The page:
“…Sad Songs Is All I Know” (no label)
Cow Palace, San Francisco, CA – July 15th, 1975
Disc 1 (59:50): Opening, Honky Tonk Women, All Down The Line, If You Can’t Rock Me-Get Off Of My Cloud, Star Star, Gimme Shelter, Ain’t Too Proud To Beg, You Gotta Move, You Can’t Always Get What You Want, Happy, Tumbling Dice
Disc 2 (70:14): It’s Only Rock’n Roll, band introduction, Doo Doo Doo Doo Doo, Fingerprint File, Angie, Wild Horses, That’s Life, Outa Space, Brown Sugar, Midnight Rambler, Rip This Joint, Street Fighting Man, Jumping Jack Flash
After playing five sold out shows at the Forum in Los Angeles, The Rolling Stones moved up the California coast for two shows at the Cow Palace in San Francisco. Less well known than the LA shows, the two Cow Palace concerts are very loose affairs with the same energy as the previous week but with mixed results.
At least five audience tapes are in circulation for the July 15th Cow Palace show, the first of the two. The earliest to be released was on the 2LP “…Sad Songs Is All I Know” (Thrown Records T-CPSF) pressed in the eighties. It’s a very good to excellent audience tape but is missing the opening “Fanfare For The Common Man,” “Honky Tonk Women,” “You Gotta Move,” “You Can’t Always Get What You Want” and the Preston numbers “That’s Life” and “Outta Space.”
Since then, other tapes have been utlized for the compact disc titles including Tour Of The Americas 75 (Digger Production DP 9301-9303), and on It’s Only Rock ‘n’ Roll Part-One TOTA-1975-1 (VGP-036) and It’s Only Rock ‘n’ Roll Part-Two TOTA-1975-2 (VGP-037) and later re-released and remastered as a double CD with the same title and the serial number VGP-036/37. Another independent release is The Rock ‘n’ Roll Show (Stones of Fire SOF 8003) and on discs one and two of The Complete Cow Palace Tape 1975 (Idol Mind Production IMP-CD 045-48).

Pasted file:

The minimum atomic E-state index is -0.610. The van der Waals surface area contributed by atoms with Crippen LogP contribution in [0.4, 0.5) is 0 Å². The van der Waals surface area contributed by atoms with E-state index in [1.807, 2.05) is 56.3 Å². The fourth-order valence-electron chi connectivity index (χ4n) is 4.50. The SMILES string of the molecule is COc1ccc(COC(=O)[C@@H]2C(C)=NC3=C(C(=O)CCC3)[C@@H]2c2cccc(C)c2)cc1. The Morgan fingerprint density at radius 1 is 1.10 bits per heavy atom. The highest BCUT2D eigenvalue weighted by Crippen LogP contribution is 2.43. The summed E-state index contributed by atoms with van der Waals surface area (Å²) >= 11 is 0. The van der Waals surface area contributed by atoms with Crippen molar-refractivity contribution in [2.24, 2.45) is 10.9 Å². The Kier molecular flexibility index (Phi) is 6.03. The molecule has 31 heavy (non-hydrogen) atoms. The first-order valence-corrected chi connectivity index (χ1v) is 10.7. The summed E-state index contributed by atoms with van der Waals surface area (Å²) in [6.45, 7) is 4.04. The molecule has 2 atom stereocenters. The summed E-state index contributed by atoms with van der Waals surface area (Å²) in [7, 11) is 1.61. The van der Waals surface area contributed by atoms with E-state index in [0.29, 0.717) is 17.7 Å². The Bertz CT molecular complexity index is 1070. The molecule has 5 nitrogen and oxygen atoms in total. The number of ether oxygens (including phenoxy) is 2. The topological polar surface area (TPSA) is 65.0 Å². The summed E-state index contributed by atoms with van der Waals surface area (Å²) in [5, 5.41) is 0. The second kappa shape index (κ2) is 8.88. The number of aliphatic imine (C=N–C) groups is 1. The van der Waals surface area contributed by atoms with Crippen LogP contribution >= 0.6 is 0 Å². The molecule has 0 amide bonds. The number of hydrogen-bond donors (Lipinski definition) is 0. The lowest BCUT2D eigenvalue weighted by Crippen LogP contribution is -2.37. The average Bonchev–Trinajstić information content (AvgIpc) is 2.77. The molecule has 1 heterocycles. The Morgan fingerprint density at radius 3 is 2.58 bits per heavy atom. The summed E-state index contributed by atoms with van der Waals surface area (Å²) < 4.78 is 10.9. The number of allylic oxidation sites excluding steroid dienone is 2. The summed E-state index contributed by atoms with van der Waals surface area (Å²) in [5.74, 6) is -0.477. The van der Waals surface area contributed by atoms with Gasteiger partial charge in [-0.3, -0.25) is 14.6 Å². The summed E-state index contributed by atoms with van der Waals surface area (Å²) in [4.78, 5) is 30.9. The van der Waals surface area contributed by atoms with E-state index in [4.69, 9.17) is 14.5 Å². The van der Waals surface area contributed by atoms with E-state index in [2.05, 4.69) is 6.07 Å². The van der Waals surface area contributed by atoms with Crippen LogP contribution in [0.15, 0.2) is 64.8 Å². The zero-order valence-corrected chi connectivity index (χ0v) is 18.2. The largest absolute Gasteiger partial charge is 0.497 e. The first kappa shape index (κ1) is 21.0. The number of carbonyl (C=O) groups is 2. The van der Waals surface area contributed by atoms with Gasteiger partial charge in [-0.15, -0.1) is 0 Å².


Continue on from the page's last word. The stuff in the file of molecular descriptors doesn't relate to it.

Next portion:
“…Sad Songs Is All I Know” is a beautiful copy of the vinyl release. The songs, which were placed out of sequence to fit onto the two LPs, are restored to the proper running order and the missing songs are patched with the Vinyl Gang version of the show because the sound quality of that tape is most close to the vinyl.
One can tell during the first show that they expended a lot of energy in Los Angeles and they are very good for confirming Keith Richards’ assertion that: “I haven’t been on a tour yet where I was bored. At the end of that tour [Tour Of The Americas] we began to look around for dates, because for us it’s just starting to get good because this is a brand-new band for us. It’s got a lot more fire. The last band was too intellectual.
“There ain’t a band in the world that can survive without going on the road. If a band doesn’t play in front of people and turn them on at least as much as we do, and I don’t think we do it enough, then they’re not a band. You rehearse for a month, get the tour going, crank it up, and just as you’re hitting top gear the last gig comes and it drops for nine months.”
Before “Starfucker” Jagger tells the audience that Keith has “got a problem with his amplifiers” and that the song is “about a girl from New York who got into some very bad ways.” During “You Gotta Move” Billy Preston brings a religious revival fervor to the mix giving the song an interesting dynamic.
Charlie Watts plays a bit of a jazz shuffle as an introduction to “Happy.” The first San Francisco show has a version of “Doo Doo Doo Doo Doo” but these versions with Ron Wood never sound as intense as the ones with Mick Taylor did on the previous European tour. This is the song’s final performance in this tour.
A flaccid version of “Fingerprint File” prompts Jagger to complain that he “can’t sing it in the right key” and introduces the next couple of songs as “the part of the show when you grab what you got and feel sorry.” After the Preston set Steve Lawrence, Steve Madaio, Bobby Keys, and Jesse Ed Davis play horns on “Brown Sugar,” “Rip This Joint” and “Street Fighting Man.” An energetic version of “Jumping Jack Flash” closes the show.
The no label Stones label have a solid track record in producing excellent quality silver pressed editions of hard to find vinyl releases. “…Sad Songs Is All I Know” is another great addition to their catalog, offering an vivid glimpse into the latter days of the Tour Of The Americas.